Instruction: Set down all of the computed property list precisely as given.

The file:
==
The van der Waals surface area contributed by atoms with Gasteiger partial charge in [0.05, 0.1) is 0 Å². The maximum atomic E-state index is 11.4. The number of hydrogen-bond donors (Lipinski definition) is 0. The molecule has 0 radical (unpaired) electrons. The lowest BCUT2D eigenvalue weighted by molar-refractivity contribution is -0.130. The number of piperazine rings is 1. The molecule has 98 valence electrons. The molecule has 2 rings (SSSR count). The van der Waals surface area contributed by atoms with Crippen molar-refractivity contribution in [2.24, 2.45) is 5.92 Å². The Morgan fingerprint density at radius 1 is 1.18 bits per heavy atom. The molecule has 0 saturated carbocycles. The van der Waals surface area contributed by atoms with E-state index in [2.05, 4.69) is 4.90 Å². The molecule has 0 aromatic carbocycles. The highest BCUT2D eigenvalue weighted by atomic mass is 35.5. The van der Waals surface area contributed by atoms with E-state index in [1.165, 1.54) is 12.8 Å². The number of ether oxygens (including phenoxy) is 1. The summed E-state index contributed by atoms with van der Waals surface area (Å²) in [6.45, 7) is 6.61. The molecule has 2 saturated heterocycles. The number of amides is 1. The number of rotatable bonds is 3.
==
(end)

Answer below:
The van der Waals surface area contributed by atoms with Gasteiger partial charge in [0.05, 0.1) is 0 Å². The maximum atomic E-state index is 11.4. The number of hydrogen-bond donors (Lipinski definition) is 0. The molecule has 0 radical (unpaired) electrons. The lowest BCUT2D eigenvalue weighted by molar-refractivity contribution is -0.130. The number of piperazine rings is 1. The molecule has 98 valence electrons. The molecule has 2 rings (SSSR count). The van der Waals surface area contributed by atoms with Crippen molar-refractivity contribution in [2.24, 2.45) is 5.92 Å². The Morgan fingerprint density at radius 1 is 1.18 bits per heavy atom. The molecule has 0 saturated carbocycles. The van der Waals surface area contributed by atoms with E-state index in [2.05, 4.69) is 4.90 Å². The molecule has 0 aromatic carbocycles. The highest BCUT2D eigenvalue weighted by atomic mass is 35.5. The van der Waals surface area contributed by atoms with E-state index in [1.165, 1.54) is 12.8 Å². The number of ether oxygens (including phenoxy) is 1. The summed E-state index contributed by atoms with van der Waals surface area (Å²) in [6.45, 7) is 6.61. The molecule has 2 saturated heterocycles. The number of amides is 1. The number of rotatable bonds is 3.